Charge up front is permanent and cannot be changed; once you elect to charge your patrons up front, you cannot undo this. If you switch to charge up front from a per creation account type, you will not be able to switch back to charging your patrons per creation.
Another thing to keep in mind about the new Charge Up Front service:
For security purposes, payouts from your account will be placed on a temporary hold for five days after opting into “charge up front.” This feature is gradually being rolled out and is not available for all creators yet. You’ll receive an email notification once it’s available for your page.
If you’re a Patreon user and you’d like to begin using Charge Up Front, follow the link at the top of this article to learn more about the feature and how you can enable it.
Patreon has become a popular crowdfunding platform for podcasters. And the people behind the service have taken notice. Patreon launched a new feature this week that could’ve only been inspired by the needs of podcasters; Private RSS feeds.
Offering premium content behind a paywall is a monetization strategy used by many podcasters. But the solutions for doing that can be complex and unreliable. Usually, podcasters just upload a cache of files to a server behind a password-protected paywall. Or they’d try and create their own premium content system using various combinations of WordPress plugins and third-party providers.
Patreon’s new offering should make the process of providing premium podcast content much easier. When Patreon creators upload media files to their account, those files will automatically go into a generator on Patreon’s backend that creates unique, private RSS feed URLs for Patreon backers. Those URLs can then be added to most popular podcast-consumption apps, like iOS Podcasts, Downcast, Overcast, Podcast Addict, and more. When creators add new media file to their Patreon accounts, backers will receive them via their private RSS feeds.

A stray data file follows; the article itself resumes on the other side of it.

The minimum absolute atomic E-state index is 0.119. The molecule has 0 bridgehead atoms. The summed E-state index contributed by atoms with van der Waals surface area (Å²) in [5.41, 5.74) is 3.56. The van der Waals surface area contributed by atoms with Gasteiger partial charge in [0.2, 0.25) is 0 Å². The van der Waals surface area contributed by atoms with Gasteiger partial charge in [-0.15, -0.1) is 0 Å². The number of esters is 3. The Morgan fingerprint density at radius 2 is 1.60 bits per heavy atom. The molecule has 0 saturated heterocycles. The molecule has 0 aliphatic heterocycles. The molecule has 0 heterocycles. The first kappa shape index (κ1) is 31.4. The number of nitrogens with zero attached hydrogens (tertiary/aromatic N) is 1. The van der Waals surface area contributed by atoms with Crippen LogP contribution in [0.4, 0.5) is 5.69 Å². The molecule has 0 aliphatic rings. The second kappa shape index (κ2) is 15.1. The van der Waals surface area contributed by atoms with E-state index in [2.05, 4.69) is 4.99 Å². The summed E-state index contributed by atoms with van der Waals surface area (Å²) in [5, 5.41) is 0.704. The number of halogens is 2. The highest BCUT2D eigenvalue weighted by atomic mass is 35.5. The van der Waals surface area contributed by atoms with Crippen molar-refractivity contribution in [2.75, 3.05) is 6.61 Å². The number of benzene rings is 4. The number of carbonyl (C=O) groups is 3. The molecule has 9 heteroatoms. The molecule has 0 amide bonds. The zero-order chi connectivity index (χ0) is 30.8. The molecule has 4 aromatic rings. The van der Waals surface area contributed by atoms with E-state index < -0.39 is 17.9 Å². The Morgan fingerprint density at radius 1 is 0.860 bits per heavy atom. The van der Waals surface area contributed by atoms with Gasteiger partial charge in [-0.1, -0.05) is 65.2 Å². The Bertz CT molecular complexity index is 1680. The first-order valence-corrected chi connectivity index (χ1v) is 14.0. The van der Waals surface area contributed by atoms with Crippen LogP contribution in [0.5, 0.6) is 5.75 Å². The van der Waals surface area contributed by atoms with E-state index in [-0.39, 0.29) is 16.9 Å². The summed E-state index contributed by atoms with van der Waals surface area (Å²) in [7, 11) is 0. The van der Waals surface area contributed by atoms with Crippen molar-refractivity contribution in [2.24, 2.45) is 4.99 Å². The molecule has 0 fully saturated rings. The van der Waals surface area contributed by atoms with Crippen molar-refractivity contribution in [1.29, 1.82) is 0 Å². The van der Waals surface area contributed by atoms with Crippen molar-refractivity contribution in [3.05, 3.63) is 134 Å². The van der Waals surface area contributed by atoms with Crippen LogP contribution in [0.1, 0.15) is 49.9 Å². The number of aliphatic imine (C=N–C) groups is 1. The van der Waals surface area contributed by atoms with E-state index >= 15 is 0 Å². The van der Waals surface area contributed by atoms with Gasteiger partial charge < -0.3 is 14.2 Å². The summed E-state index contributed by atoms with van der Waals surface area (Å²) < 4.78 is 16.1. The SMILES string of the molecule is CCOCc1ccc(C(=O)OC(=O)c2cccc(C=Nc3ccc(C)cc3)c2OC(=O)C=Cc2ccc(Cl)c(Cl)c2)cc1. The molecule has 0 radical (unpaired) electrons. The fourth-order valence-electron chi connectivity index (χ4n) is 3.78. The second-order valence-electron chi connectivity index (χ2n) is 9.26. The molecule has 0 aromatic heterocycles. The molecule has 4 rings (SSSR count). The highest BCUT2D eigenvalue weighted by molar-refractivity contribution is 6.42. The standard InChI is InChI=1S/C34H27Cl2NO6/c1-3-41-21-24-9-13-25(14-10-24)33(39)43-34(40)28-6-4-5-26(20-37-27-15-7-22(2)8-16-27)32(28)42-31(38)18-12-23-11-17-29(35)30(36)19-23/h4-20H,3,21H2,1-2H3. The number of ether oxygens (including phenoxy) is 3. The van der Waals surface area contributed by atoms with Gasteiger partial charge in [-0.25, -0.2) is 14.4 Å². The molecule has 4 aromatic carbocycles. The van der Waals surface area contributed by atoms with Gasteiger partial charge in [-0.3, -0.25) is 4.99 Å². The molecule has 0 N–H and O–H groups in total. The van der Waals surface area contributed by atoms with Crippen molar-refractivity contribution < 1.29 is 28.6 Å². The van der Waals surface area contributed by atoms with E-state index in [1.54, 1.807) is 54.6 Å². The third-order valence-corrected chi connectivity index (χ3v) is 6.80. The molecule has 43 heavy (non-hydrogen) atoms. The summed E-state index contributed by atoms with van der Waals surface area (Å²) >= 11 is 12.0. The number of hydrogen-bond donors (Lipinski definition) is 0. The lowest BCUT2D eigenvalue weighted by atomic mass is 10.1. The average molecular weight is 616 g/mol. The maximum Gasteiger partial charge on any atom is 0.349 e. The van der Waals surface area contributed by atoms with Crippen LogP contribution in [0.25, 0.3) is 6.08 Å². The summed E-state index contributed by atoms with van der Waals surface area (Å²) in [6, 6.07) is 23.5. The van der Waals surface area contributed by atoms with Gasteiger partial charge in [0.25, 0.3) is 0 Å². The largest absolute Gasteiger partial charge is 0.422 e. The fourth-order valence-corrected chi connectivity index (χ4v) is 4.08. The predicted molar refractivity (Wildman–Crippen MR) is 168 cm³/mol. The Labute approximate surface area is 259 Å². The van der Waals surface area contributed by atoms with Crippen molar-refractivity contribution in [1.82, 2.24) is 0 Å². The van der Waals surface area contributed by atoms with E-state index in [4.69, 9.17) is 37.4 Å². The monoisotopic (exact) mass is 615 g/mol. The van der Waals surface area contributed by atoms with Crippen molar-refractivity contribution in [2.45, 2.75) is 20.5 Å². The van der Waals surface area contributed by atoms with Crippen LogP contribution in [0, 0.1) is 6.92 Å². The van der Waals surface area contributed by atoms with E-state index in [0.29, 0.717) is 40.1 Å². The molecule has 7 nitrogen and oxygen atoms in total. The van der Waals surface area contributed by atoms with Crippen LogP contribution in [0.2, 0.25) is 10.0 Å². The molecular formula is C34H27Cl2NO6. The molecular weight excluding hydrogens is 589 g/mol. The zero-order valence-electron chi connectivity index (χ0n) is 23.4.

The Patreon website discourages users from sharing their private RSS feed links. But it’s unclear if Patreon will be actively monitoring the usage of these feeds for potential infringement. And while it seems logical that these feeds would stop working for backers who’ve stopped donating, the website doesn’t say anything about this.
PowerPress, the popular podcasting WordPress plugin developed by Blubrry, was recently updated to include direct crowdfunding support within the Skipcast app. This means that PowerPress users can add links to PayPal donate buttons, dedicated “support” pages, or services like Patreon to their RSS feeds. Then, Skipcast will use that information to create direct crowdfunding links within the app. This makes it very easy for listeners who are using Skipcast to provide donations or other crowdfunding support to the podcasts they love.
After updating to PowerPress 6.1, users will see a new Donate Link section under the Feeds tab in PowerPress settings: